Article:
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This webinar explains the WHO process for validating elimination of LF as a public health problem and provides examples of developing the dossier. Dr. Jonathan King introduces the WHO process and dossier template. Next, Dr. Karim shares Bangladesh’s experience on preparing a ‘pre-dossier’, particularly compiling and validating the necessary data. Dr. Virak then shares practical experience from Cambodia on developing the dossier and moving it through the validation process. Speakers then answer questions from webinar participants.
Dr. Jonathan King, Scientist Lymphatic Filariasis Elimination, World Health Organization, Geneva
Dr. Mohammad Jahirul Karim¸ Programme Manager, Filariasis Elimination and STH Control Programme, Ministry of Health and Family Welfare of Bangladesh
Dr. Virak Khieu, Manager, National Helminth Control Program, Ministry of Health of Cambodia
Molly Brady, Senior Technical Advisor, ENVISION – RTI International
Q&A from panelists and participants:
Is the WHO LF Validation Handbook available in any other languages? It is currently available on the WHO website in English (http://apps.who.int/iris/bitstream/10665/254377/1/9789241511957-eng.pdf ). It will be available in French in March 2018.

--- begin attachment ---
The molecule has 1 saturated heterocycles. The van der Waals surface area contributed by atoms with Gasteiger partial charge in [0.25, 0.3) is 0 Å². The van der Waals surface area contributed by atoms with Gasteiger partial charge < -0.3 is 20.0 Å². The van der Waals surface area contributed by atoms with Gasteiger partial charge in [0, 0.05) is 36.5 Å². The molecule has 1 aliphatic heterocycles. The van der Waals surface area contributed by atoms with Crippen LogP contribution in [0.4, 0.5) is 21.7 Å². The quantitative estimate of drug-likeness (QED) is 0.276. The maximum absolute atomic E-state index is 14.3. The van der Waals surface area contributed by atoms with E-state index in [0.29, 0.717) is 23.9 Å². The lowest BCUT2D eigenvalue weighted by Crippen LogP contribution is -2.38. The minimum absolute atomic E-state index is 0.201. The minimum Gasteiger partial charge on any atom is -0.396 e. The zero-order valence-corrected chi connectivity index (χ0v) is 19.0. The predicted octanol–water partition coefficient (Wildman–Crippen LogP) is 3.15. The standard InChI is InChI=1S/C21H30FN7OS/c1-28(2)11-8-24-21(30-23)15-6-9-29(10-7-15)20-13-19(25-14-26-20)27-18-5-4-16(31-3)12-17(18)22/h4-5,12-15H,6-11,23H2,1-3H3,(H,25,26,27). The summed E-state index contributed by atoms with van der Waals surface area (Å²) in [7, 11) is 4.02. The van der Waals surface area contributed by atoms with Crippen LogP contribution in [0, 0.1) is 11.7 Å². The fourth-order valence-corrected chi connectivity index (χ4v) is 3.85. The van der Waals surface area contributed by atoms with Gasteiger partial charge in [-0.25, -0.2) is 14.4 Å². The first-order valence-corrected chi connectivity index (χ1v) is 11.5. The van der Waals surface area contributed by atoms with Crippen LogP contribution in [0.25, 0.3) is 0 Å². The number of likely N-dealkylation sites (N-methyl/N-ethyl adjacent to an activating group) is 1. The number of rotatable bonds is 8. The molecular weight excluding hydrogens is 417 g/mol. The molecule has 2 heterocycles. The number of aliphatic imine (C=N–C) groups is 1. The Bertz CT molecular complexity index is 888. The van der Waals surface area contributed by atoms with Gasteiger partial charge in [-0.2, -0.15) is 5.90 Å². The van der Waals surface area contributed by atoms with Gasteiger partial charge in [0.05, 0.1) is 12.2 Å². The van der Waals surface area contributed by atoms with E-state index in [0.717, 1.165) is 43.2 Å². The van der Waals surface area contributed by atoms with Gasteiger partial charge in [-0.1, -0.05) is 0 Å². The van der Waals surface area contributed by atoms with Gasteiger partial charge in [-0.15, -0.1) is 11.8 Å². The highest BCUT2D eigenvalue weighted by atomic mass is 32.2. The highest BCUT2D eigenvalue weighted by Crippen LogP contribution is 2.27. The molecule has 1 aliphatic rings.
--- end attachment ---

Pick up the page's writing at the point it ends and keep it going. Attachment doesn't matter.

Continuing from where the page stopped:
Are donors/others besides program managers able to obtain the documents Jonathan mentioned in the webinar? The documents are available to anyone. Please email Dr King at firstname.lastname@example.org with specific requests.
How many countries have been validated LF free through this process globally so far? Ten countries have been validated thus far.
When should a country prepare the pre-validation dossier? The compilation of data and writing the narrative for the dossier can begin any time. The sooner, the better! The background section can be written in draft and updated as needed before submission. For example, the endemicity section can be written for most countries now, as most have finished mapping.
Does the whole dossier get submitted together, or can it be done piecemeal (e.g., mapping sections first, followed by TAS results, burden assessment)? While the dossier can be written piecemeal, as the country moves through the program phases, the dossier should be submitted together as documentation claiming the achievement nationally.